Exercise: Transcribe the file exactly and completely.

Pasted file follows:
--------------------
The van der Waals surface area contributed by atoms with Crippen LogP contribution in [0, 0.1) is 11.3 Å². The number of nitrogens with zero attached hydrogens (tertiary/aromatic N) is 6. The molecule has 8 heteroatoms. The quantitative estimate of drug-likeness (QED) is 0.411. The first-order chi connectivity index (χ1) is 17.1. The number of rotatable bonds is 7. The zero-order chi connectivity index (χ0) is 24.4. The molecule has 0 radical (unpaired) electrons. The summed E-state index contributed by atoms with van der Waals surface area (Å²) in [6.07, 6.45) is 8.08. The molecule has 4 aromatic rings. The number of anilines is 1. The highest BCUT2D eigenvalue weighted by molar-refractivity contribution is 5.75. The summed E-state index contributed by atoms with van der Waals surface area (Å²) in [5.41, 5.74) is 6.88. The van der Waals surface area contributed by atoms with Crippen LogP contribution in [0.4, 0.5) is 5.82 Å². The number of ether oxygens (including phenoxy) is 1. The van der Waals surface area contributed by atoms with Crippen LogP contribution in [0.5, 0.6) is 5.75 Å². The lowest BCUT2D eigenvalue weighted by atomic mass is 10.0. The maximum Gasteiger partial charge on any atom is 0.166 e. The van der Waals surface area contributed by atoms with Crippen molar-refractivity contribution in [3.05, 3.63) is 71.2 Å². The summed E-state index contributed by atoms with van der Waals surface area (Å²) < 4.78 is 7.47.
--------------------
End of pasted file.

The van der Waals surface area contributed by atoms with Crippen LogP contribution in [0, 0.1) is 11.3 Å². The number of nitrogens with zero attached hydrogens (tertiary/aromatic N) is 6. The molecule has 8 heteroatoms. The quantitative estimate of drug-likeness (QED) is 0.411. The first-order chi connectivity index (χ1) is 17.1. The number of rotatable bonds is 7. The zero-order chi connectivity index (χ0) is 24.4. The molecule has 0 radical (unpaired) electrons. The summed E-state index contributed by atoms with van der Waals surface area (Å²) in [6.07, 6.45) is 8.08. The molecule has 4 aromatic rings. The number of anilines is 1. The highest BCUT2D eigenvalue weighted by molar-refractivity contribution is 5.75. The summed E-state index contributed by atoms with van der Waals surface area (Å²) in [5.41, 5.74) is 6.88. The van der Waals surface area contributed by atoms with Crippen LogP contribution in [0.4, 0.5) is 5.82 Å². The number of ether oxygens (including phenoxy) is 1. The van der Waals surface area contributed by atoms with Crippen LogP contribution in [0.5, 0.6) is 5.75 Å². The lowest BCUT2D eigenvalue weighted by atomic mass is 10.0. The maximum Gasteiger partial charge on any atom is 0.166 e. The van der Waals surface area contributed by atoms with Crippen molar-refractivity contribution in [3.05, 3.63) is 71.2 Å². The summed E-state index contributed by atoms with van der Waals surface area (Å²) < 4.78 is 7.47.